Posted By Paul Schliesmann, The Kingston Whig Standard
The ex-Kingstonians planning to erect 60 to 90 wind turbines west of Wolfe Island in the waters of Lake Ontario have pegged the price of the project at $1.5 billion.
Ian and Nancy Baines were in town this week to meet with Kingston Economic Development Corporation officials to begin preparing for what they describe as the largest energy renewable project in Canada.
“I’m here … to look at what the possibilities are to get materials, labour, expertise, as much as possible from Kingston,” Ian Baines said in an interview with the Whig-Standard.
“We’re getting a list from KEDCO of all the suppliers to the Wolfe Island project so we know who’s done it before.”
The Baines’s plan is to erect 60 to 90 wind turbines, spaced about a kilometre apart and anchored to shoals jutting into Lake Ontario.
The project is feasible, said Baines, because Kingston is “the Saudi Arabia of wind.”
Their company, Windstream Wolfe Island Shoals Inc., has been licensed to generate up to 300 megawatts of electricity. The 86 Wolfe Island turbines have a capacity for just under 200 megawatts.
The project will be financed through a parent company, Windstream Energy LLC, established by Baines in New York City to attract investment capital.
He described his backers as having “very deep pockets.”
Windstream Wolfe Island Shoals Inc. is also in the process of securing the rights to 19,200 hectares of lake bed beneath the waters of Lake Ontario.
Even though the area would include part of Kingston Harbour and Big Sandy Bay off Wolfe Island, Baines said they will not put turbines that close to land.
“The intention is that we would hold the land, which would prevent anyone else from going (there),” he said.
“We just think they’re too high impact for the people on shore.”
There are no provincial regulations to determine where offshore wind turbine installations can or can’t be placed.
“We expect other companies may try to come in later and pick up the pieces,” Baines said.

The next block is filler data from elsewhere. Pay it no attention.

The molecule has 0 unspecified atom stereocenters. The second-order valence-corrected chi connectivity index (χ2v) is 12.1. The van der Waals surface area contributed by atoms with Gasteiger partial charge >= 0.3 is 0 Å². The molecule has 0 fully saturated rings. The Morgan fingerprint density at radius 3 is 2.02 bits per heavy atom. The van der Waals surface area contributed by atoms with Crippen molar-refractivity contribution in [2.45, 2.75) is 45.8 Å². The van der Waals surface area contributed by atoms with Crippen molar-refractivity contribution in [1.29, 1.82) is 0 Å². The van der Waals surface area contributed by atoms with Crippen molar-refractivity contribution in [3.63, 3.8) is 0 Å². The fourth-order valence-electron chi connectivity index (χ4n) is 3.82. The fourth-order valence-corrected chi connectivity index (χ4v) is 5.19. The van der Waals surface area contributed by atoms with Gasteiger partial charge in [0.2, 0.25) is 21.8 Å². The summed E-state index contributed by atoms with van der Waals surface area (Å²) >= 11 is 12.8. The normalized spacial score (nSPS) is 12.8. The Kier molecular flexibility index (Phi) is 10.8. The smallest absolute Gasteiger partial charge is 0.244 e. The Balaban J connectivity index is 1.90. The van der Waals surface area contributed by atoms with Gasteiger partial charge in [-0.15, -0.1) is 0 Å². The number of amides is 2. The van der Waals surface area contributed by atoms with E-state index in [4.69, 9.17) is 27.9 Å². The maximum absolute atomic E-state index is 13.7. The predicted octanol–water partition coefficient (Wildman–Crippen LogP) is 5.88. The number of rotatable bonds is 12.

“This is doing the right thing for Kingston. It doesn’t make sense to have turbines that close to shore.”
He described the project as having Pigeon Island as its geographic centre.
If approvals from various provincial and federal departments go according to schedule, the company will order the turbines two years from now and install the foundations a year later.
“We’re coming home, continuing something that’s been going on for a long time. We’ve put it into high gear because of the timelines,” said Baines.
In their agreement with the Ontario Power Authority, the Baines have four years to complete the work and begin supplying power to the provincial electricity grid.
“A project of this size will require an international team,” he said. “We have to find the expertise, probably in Europe because they have built a dozen or so wind projects offshore.”
The turbines will also be purchased in Europe. The turbines on Wolfe Island were made by Siemens of Germany though the Baines’ agreement with the Ontario Power Authority stipulates that 50% of the money on the project must be spent with Ontario- based companies.
“We want to encourage our partners and suppliers to find as much expertise as possible here in eastern Ontario but Kingston is the obvious place,” said Baines.
The project was awarded earlier this month through the provincial government’s Feed-in Tariff program, which grants app rova l to renewable energy products utilizing wind, solar and hydro as sources of power.
Baines, a Queen’s University engineering graduate, was the founder of the 86-turbine farm on Wolfe Island.
After securing the rights from private landowners on the island, Baines said his investors encouraged him to sell the project to Canadian Hydro Developers, who built the facility.
Just as the wind farm was beginning production it was sold to TransAlta of Alberta.
This time, Baines says, he won’t relinquish control.
Baines also took a swipe at the people opposing wind turbine projects, calling them “pseudo-environmentalists.”
“I’m a business person,” he said. “I’m proud of a long-term commitment to improve the environment.
“I’m not proud of the term environmentalist because it’s used as a cloak. They use that word to stop renewable energy projects.”
He also corrected critics who say wind power is unreliable because it’s only generated on windy days. The long-term goal, he said, is to raise provincial wind capacity from its current 1% to about 10%.
“Wind will probably never be mainstream. It’s another source of energy,” he said. “We have a province that’s in transition to eliminate coal and the flexible source of energy will come from water and wind.”